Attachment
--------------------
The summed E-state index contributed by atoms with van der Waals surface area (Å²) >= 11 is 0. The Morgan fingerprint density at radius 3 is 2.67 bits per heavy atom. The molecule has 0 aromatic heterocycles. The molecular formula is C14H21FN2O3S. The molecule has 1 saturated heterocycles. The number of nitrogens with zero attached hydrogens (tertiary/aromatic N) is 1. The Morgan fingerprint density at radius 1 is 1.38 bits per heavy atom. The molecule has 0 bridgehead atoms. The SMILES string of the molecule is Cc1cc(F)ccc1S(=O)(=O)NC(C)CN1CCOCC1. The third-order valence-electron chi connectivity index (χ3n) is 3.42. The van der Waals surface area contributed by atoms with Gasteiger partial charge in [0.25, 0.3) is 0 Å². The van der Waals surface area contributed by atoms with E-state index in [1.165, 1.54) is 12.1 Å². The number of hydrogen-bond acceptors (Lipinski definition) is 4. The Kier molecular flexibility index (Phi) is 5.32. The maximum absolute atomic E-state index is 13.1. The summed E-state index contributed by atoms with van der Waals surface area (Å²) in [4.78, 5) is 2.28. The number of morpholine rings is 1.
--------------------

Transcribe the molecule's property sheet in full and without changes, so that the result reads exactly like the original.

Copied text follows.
The summed E-state index contributed by atoms with van der Waals surface area (Å²) >= 11 is 0. The Morgan fingerprint density at radius 3 is 2.67 bits per heavy atom. The molecule has 0 aromatic heterocycles. The molecular formula is C14H21FN2O3S. The molecule has 1 saturated heterocycles. The number of nitrogens with zero attached hydrogens (tertiary/aromatic N) is 1. The Morgan fingerprint density at radius 1 is 1.38 bits per heavy atom. The molecule has 0 bridgehead atoms. The SMILES string of the molecule is Cc1cc(F)ccc1S(=O)(=O)NC(C)CN1CCOCC1. The third-order valence-electron chi connectivity index (χ3n) is 3.42. The van der Waals surface area contributed by atoms with Gasteiger partial charge in [0.25, 0.3) is 0 Å². The van der Waals surface area contributed by atoms with E-state index in [1.165, 1.54) is 12.1 Å². The number of hydrogen-bond acceptors (Lipinski definition) is 4. The Kier molecular flexibility index (Phi) is 5.32. The maximum absolute atomic E-state index is 13.1. The summed E-state index contributed by atoms with van der Waals surface area (Å²) in [4.78, 5) is 2.28. The number of morpholine rings is 1.